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Reviving Ophelia: Saving the Selves of…

Reviving Ophelia: Saving the Selves of Adolescent Girls (1994)

by Mary Pipher

MembersReviewsPopularityAverage ratingMentions
2,812223,124 (3.73)32
  1. 00
    Same Difference: How Gender Myths Are Hurting Our Relationships, Our Children, and Our Jobs by Rosalind Barnett (mollishka)
    mollishka: While this book is largely dedicated to destroying the myth that women and men are fundamentally different, it has near the end an entire chapter devoted to tearing apart Reviving Ophelia and girls' so-called "self-esteem dive." Any parent (with either boys or girls) should read this book.… (more)
  2. 00
    Ophelia Speaks: Adolescent Girls Write About Their Search for Self by Sara Shandler (twomoredays)
    twomoredays: If you're going to subject yourself to Pipher's damning work, you owe it to yourself to read this book. It's essays written by adolescent girls in response to Pipher's work.

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» See also 32 mentions

Showing 1-5 of 22 (next | show all)
Jenny's book!
  AlanBudreau | Apr 4, 2018 |
The trouble with reading a book like this, written over 20 years ago, is that you start wondering how things have changed. Has it gotten better for girls since then? Or even worse? I still would have liked a daughter. ( )
1 vote MarthaJeanne | Jul 14, 2017 |
very interesting information about what teenage girls are going through these days. ( )
  sydsavvy | Apr 8, 2016 |
Read this while I was in college because it interested me (it wasn't assigned). Pipher provides answers to the mysterious (ridiculous) behavior of adolescent girls. Having been the most awful adolescent--a curse to a hopeful mother--I was definitely curious. If only my mother could have read this back then! This book explains it all; mostly the affect our society has on developing young girls. It seems I was destined to suffer from depression, low self-esteem, an eating disorder, and a toxic relationship with my mother (not her fault!) Pipher helps adolescents and their baffled, suffering mothers understand their problems, behaviors, and motivations. I recommend this book to this group as well as grown women who are interested in women's issues.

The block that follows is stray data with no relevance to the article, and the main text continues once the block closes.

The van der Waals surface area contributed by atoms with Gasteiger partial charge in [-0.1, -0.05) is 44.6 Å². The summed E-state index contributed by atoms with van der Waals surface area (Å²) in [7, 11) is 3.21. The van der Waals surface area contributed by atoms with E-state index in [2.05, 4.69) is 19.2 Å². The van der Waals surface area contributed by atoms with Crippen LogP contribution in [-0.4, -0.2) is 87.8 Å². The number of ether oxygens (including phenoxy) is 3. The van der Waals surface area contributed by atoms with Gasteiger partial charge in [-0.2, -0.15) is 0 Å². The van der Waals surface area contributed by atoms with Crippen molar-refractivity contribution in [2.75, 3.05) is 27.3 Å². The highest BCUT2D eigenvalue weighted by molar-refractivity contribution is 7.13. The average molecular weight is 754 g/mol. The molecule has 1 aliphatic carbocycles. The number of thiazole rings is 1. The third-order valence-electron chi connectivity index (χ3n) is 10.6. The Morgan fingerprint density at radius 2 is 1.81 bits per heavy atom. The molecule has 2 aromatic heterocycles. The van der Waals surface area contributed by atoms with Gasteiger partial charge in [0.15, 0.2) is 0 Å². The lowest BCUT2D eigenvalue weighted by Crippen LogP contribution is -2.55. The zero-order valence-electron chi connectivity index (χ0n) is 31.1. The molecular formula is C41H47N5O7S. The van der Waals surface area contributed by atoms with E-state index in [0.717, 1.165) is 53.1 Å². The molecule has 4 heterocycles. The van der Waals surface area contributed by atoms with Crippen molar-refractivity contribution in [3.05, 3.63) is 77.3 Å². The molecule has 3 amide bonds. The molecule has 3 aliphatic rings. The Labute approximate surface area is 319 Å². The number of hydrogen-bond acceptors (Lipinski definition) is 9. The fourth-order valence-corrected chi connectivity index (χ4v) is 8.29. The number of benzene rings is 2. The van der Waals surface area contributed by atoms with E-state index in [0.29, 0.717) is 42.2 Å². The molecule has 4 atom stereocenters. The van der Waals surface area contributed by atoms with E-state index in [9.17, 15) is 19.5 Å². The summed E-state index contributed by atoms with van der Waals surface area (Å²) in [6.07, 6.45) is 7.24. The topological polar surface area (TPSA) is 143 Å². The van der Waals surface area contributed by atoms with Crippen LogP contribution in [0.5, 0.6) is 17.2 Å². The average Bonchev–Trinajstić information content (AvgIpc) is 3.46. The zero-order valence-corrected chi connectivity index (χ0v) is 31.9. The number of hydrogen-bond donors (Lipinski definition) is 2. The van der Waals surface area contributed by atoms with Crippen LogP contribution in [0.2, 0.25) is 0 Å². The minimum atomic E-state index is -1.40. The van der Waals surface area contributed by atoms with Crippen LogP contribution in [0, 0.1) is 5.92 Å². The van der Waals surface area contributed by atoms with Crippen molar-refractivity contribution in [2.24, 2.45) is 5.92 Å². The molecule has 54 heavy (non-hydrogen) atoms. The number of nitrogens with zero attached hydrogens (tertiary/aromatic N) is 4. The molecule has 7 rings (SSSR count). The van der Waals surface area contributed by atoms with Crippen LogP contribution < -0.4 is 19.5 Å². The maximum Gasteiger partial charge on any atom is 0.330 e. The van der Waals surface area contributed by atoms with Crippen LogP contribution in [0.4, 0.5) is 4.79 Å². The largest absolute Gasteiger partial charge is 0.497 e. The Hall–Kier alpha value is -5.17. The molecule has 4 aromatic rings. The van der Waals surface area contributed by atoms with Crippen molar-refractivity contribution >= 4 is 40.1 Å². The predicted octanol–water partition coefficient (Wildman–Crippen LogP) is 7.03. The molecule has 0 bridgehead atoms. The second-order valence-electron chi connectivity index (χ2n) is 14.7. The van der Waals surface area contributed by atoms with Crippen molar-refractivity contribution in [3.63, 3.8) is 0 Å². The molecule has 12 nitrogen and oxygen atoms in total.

This particular copy has been lent to friend's aunt, who read it during a time of crisis with her own teenage daughter. (It helped, she says). She left it in the rain, which explains its appropriately warped body-- ( )
  engpunk77 | Aug 14, 2015 |
If I have a daughter, I will have her read this book when she's a teen. I think all teens should read it- I wish I'd read it as a teen. It was fascinating and insightful. ( )
  t1bnotown | Jul 6, 2015 |
Showing 1-5 of 22 (next | show all)
This book was good, up until the chapter on "Sex and Violence" which turned out to be a bunch of rape stories that made me stop reading the book afterwards.
added by leedavies777 | editNew York Times
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To the memory of Frank and Avis Bray
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When my cousin Polly was a girl, she was energy in motion.
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(Click to show. Warning: May contain spoilers.)
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Amazon.com Amazon.com Review (ISBN 0345392825, Paperback)

At adolescence, says Mary Pipher, "girls become 'female impersonators' who fit their whole selves into small, crowded spaces." Many lose spark, interest, and even IQ points as a "girl-poisoning" society forces a choice between being shunned for staying true to oneself and struggling to stay within a narrow definition of female. Pipher's alarming tales of a generation swamped by pain may be partly informed by her role as a therapist who sees troubled children and teens, but her sketch of a tougher, more menacing world for girls often hits the mark. She offers some prescriptions for changing society and helping girls resist.

(retrieved from Amazon Thu, 12 Mar 2015 18:24:00 -0400)

(see all 4 descriptions)

Describes the psychological pitfalls faced by teenage girls growing up in a dangerous world in which violence, sexual harassment, eating disorders, promiscuity, and drug use have become the norm.

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